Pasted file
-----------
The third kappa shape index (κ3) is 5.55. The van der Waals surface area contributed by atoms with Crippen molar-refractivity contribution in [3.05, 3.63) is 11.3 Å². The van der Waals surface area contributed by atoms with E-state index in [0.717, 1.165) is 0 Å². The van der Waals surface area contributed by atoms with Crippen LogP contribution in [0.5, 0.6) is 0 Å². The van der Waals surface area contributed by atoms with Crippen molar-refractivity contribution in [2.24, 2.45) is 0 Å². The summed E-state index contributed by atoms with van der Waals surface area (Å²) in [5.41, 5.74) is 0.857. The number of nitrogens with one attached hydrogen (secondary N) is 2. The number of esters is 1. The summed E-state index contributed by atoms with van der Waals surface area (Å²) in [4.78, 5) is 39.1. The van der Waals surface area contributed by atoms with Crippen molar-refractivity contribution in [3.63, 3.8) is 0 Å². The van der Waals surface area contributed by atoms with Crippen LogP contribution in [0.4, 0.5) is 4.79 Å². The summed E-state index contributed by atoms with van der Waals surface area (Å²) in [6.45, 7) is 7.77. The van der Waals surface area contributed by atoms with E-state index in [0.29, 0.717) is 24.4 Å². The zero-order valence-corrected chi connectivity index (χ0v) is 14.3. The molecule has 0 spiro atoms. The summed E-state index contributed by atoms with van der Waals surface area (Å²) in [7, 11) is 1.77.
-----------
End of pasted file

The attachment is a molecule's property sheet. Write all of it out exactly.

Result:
The third kappa shape index (κ3) is 5.55. The van der Waals surface area contributed by atoms with Crippen molar-refractivity contribution in [3.05, 3.63) is 11.3 Å². The van der Waals surface area contributed by atoms with E-state index in [0.717, 1.165) is 0 Å². The van der Waals surface area contributed by atoms with Crippen LogP contribution in [0.5, 0.6) is 0 Å². The van der Waals surface area contributed by atoms with Crippen molar-refractivity contribution in [2.24, 2.45) is 0 Å². The summed E-state index contributed by atoms with van der Waals surface area (Å²) in [5.41, 5.74) is 0.857. The number of nitrogens with one attached hydrogen (secondary N) is 2. The number of esters is 1. The summed E-state index contributed by atoms with van der Waals surface area (Å²) in [4.78, 5) is 39.1. The van der Waals surface area contributed by atoms with Crippen molar-refractivity contribution in [3.63, 3.8) is 0 Å². The van der Waals surface area contributed by atoms with Crippen LogP contribution in [0.4, 0.5) is 4.79 Å². The summed E-state index contributed by atoms with van der Waals surface area (Å²) in [6.45, 7) is 7.77. The van der Waals surface area contributed by atoms with E-state index in [0.29, 0.717) is 24.4 Å². The zero-order valence-corrected chi connectivity index (χ0v) is 14.3. The molecule has 0 spiro atoms. The summed E-state index contributed by atoms with van der Waals surface area (Å²) in [7, 11) is 1.77.